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Battle of the Airlines: Why I think Delta Air Lines is the best

Sept. 10, 2019
5 min read
Delta Airlines airplanes at the Atlanta airport
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Editor's note: It's no surprise that TPG writers and editors have favorite airlines. So we decided to do a battle that covers the top four U.S. carriers. Check out the Sept. 9 episode of the "Miles Away" podcast to hear us defend our airlines. And click on the links below to read which airlines we chose and why.

Further reading: Podcast: TPG staffers debate their favorite airlines

Further reading: Battle of the Airlines: Why I think American Airlines is the best

Further reading: Battle of the Airlines: Why I think Southwest Airlines is the best

Further reading: Battle of the Airlines: Why I think United Airlines is the best


TPG Executive Editorial Director Scott Mayerowitz is a Delta Air Lines fan because its on-time record delivers for him and his family.

Related: TPG Special Report: The 2019 List of Best and Worst U.S. Airlines


(Photo by Shutterstock.com)
(Photo by Shutterstock.com)

The airline is an on-time machine, consistently getting people to their homes or meetings when they need to be there. During the first four months of this year (the latest government statistics available), nearly 83% of Delta flights arrived at the gate within 15 minutes of their scheduled time. That’s better than every other airline except sunny-weather Hawaiian.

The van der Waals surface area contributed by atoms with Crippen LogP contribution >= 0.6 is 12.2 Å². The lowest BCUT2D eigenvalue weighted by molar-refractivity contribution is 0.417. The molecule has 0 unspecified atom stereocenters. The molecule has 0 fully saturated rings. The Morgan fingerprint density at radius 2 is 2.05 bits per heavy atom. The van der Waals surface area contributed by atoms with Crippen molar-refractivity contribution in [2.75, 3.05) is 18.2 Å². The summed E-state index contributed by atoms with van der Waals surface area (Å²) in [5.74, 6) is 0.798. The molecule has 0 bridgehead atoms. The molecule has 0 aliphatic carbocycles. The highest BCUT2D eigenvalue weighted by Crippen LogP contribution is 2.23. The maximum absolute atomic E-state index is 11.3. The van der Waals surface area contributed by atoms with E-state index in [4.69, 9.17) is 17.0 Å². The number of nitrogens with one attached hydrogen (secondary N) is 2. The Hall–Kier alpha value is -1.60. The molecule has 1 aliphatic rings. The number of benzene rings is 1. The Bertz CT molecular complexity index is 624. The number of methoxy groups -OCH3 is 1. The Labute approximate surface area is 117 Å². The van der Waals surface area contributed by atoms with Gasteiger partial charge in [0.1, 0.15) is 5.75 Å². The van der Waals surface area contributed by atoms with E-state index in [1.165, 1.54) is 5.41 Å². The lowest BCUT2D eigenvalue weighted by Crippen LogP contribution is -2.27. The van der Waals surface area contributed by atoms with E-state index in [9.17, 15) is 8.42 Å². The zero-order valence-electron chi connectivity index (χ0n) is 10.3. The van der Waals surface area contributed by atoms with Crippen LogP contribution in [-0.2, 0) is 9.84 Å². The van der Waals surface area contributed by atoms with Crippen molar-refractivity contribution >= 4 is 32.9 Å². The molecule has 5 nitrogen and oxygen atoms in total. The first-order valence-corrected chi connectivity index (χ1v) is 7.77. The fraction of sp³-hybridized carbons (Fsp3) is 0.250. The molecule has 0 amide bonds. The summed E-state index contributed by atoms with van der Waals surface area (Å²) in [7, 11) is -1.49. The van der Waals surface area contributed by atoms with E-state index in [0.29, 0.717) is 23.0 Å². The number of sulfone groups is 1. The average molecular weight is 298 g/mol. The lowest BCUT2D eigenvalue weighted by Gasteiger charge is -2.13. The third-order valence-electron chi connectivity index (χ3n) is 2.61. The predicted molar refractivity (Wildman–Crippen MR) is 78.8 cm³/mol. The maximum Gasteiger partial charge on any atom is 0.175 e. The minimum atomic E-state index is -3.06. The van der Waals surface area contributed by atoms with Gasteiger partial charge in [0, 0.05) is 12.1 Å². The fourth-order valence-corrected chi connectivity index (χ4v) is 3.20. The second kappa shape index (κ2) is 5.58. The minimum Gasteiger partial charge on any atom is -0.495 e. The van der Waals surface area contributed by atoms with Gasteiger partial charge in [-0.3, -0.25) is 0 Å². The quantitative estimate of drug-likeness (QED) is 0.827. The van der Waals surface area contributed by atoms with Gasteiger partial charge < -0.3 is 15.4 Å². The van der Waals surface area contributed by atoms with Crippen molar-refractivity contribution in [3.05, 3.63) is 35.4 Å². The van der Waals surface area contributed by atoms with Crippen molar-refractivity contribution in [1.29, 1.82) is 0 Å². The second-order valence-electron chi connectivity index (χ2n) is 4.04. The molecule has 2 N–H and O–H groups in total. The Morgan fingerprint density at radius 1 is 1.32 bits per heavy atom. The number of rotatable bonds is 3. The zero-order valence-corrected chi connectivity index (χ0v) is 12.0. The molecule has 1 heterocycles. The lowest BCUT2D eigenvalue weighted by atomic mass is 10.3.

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How did the other “big four” airlines do? American landed 78% of its flights on time, Southwest 79%, and United 75% on time. Put another way, one out of every four United flights was late.

I’ve got a 4-year-old daughter at home, and travel is hard on me and my family. When I promise to be home for Friday night dinner, Delta helps me keep my word.

The Wi-Fi is usually working -- and is getting faster and faster. There are TVs on all but the smallest planes. And the gate agents, flight attendants and pilots are typically very friendly. There are little things like frequent drink service, even for those in the back of the plane, that make a difference to me.

Flexibility

It sounds like a cheesy line from the airline’s public-relations team, but Delta staff is creative in fixing problems and go out of their way for passengers.

I was won over a few years ago when there was a problem with my flight from San Diego (SAN) to New York. The pilots for my Boeing 737-900 were stuck in L.A. that morning because of fog. One gate over, a Delta 737-900 heading to Atlanta (ATL) was delayed because of a mechanical issue.

The two pilots from the Atlanta flight left the broken jet and decided to fly us to New York. By the time our original pilots arrived, the other plane’s mechanical problems were fixed.

It meant four pilots ended up in the wrong cities that afternoon, but half of the passengers got to their destination with minimal delay.

Related: Best Credit Cards for Delta Flyers

Flight options

As a New Yorker, Delta just makes sense to me. It dominates the region, and size and frequency matter. I’ve taken 30 flights so far this year -- not one trip has been a connecting one.

More than 40% of LaGuardia flyers were on Delta last year, and nearly 28% of those out of New York-JFK. United only edges out Delta when you include Newark (EWR) and even then, only for international traffic. Delta is New York’s domestic king.

Charge your way to status